Tuesday, May 13, 2008

Importer Security Filing “10+2” Update

In May, the Federal Register published the regulatory agendas for various government agencies, including the Department of Homeland Security. The comment period for the implementation of 10+2 ended on March 18, 2008. Almost 200 comments were submitted in response to the proposed rulemaking have been published for review. Click here to view some of the comments. According the information published in the Federal Register, CBP projects that they will issue the final 10+2 rule sometime in September.

As we posted in September 2007 and February 2008, the Importer Security Filing rule will require that carriers and importers submit additional data elements by EDI. CBP states that collection of this information will enhance targeting and risk analysis capabilities, improve facilitation of lawful trade, and is required by the SAFE Port Act 203. In addition to the new reporting requirements, the rule also proposes to amend 19 CFR 113.62 to include payment of liquidated damages for violations of the proposed regulations. The principal could be liable for damages equal to the value of the merchandise for failure to comply with the regulations. Additional penalties of $5,000 per violation could be imposed for failure to comply with container status messages.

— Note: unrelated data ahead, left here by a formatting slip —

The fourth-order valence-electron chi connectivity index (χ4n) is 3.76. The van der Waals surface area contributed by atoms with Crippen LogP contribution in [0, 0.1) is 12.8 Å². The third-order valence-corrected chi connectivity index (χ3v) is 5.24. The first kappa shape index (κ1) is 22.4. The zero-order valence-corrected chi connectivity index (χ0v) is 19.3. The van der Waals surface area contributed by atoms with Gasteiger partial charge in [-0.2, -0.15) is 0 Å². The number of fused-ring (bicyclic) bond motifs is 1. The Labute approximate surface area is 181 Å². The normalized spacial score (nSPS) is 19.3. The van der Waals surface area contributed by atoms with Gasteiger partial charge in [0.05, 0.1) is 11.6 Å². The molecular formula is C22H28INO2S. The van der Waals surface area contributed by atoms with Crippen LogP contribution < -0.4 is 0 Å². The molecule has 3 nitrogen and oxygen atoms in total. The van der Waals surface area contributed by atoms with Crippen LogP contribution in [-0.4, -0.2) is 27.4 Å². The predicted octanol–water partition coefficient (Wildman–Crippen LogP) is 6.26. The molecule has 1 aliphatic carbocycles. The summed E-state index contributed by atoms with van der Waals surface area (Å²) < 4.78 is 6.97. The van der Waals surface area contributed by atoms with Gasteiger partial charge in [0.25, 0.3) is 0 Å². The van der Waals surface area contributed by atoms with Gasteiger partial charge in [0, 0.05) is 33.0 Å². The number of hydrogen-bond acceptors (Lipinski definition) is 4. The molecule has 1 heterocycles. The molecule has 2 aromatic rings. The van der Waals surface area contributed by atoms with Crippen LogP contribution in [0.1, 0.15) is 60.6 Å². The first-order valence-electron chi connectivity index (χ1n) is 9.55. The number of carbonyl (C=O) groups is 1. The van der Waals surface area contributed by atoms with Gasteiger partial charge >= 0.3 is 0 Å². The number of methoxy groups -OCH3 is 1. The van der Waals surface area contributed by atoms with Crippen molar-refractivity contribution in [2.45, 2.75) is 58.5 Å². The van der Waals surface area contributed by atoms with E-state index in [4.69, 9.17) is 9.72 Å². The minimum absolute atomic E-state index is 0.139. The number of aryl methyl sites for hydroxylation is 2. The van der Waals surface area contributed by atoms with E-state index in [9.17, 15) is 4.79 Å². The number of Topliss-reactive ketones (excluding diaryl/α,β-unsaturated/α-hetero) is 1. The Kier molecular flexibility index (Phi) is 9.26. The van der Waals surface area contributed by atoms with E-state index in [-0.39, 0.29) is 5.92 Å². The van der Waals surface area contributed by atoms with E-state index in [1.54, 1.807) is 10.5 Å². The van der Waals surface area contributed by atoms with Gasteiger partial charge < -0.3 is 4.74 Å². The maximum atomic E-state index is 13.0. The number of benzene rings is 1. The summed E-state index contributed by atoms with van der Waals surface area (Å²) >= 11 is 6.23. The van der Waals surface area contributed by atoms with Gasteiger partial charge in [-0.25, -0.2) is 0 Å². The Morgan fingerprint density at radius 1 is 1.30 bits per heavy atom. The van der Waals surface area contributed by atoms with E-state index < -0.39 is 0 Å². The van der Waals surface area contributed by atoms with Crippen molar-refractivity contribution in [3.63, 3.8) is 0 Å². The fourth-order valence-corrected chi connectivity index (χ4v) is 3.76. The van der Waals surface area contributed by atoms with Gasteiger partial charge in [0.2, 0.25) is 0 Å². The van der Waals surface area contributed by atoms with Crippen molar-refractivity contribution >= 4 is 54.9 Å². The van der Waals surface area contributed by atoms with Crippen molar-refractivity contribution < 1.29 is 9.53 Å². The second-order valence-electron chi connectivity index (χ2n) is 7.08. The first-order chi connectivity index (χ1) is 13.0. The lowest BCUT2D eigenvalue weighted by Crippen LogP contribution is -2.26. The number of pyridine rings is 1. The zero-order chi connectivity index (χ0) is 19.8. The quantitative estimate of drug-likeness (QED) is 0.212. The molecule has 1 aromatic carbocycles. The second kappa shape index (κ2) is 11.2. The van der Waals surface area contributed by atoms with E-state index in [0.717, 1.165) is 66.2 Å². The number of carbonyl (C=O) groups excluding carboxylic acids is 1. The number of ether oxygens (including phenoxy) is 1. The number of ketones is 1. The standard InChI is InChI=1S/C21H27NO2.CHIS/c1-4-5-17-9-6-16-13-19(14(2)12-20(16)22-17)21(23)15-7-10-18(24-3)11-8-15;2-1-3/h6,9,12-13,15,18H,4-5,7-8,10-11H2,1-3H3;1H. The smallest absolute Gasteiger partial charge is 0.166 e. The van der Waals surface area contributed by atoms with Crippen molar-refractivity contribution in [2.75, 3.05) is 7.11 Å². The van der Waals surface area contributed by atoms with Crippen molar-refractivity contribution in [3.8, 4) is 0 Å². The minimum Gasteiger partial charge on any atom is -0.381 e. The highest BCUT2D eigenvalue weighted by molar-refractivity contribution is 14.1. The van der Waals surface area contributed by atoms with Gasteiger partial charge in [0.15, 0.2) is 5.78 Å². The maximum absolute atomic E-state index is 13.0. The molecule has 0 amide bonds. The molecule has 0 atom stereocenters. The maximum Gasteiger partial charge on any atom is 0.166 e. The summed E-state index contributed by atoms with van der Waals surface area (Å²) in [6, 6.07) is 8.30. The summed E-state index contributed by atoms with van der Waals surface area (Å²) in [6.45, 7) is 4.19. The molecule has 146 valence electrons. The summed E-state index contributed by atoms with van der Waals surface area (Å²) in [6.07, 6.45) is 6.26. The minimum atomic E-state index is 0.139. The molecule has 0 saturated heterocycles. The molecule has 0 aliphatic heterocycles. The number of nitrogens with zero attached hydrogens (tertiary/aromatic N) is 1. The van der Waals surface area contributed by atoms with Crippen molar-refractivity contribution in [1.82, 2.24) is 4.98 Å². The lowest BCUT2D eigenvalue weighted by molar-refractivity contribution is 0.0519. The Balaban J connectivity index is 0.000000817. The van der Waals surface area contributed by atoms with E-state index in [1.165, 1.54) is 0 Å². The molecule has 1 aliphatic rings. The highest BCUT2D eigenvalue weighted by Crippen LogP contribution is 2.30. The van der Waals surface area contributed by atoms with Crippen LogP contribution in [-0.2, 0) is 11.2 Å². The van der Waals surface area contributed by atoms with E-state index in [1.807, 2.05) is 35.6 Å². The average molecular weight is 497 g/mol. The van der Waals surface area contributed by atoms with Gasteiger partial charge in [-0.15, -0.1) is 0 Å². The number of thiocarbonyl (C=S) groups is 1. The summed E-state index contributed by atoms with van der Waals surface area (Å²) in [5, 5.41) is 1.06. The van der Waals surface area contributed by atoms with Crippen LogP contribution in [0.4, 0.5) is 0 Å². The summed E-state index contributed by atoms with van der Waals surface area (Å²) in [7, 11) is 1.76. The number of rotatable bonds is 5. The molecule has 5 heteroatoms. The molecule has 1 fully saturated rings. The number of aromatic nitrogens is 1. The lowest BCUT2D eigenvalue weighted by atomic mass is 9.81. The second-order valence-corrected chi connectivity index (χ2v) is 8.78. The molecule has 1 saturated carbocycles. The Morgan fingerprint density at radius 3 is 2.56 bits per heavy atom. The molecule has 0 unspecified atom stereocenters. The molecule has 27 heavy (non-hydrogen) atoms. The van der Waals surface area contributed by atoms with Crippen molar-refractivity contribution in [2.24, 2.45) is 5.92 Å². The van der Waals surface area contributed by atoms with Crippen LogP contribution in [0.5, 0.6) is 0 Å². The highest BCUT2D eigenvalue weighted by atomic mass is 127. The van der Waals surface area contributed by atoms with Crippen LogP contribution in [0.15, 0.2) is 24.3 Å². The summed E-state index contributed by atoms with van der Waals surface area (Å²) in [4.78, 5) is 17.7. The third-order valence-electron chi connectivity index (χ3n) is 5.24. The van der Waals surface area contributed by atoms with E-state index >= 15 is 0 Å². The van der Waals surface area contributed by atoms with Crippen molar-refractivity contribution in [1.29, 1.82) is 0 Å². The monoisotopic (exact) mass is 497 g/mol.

Even though the final rule will not be published until September and the implementation is likely to be phased in over 8 to 12 months, importers, brokers, forwarders and carriers need to prepare now.

Someone within your organization needs to have responsibility for obtaining the required information. For importers, should this responsibility be delegated to Customs Compliance, Logistics, or some combination of parties? Who will transmit the information – your company or an agent? Remember that the importer is solely responsible for submitting the information, but an agent may submit it if they have a power of attorney. For brokers, how will you manage this process with clients? What changes will need to be made to the software and other electronic data systems?

Take action now to avoid costly delays in cargo delivery later!

1 comment:

randy said...

Yes definitely the entire industry needs to be preparing now. It is hard to determine when exactly this will go into effect, or more importantly, when fines will actually begin to be assessed. -R.Storey, IES, Ltd.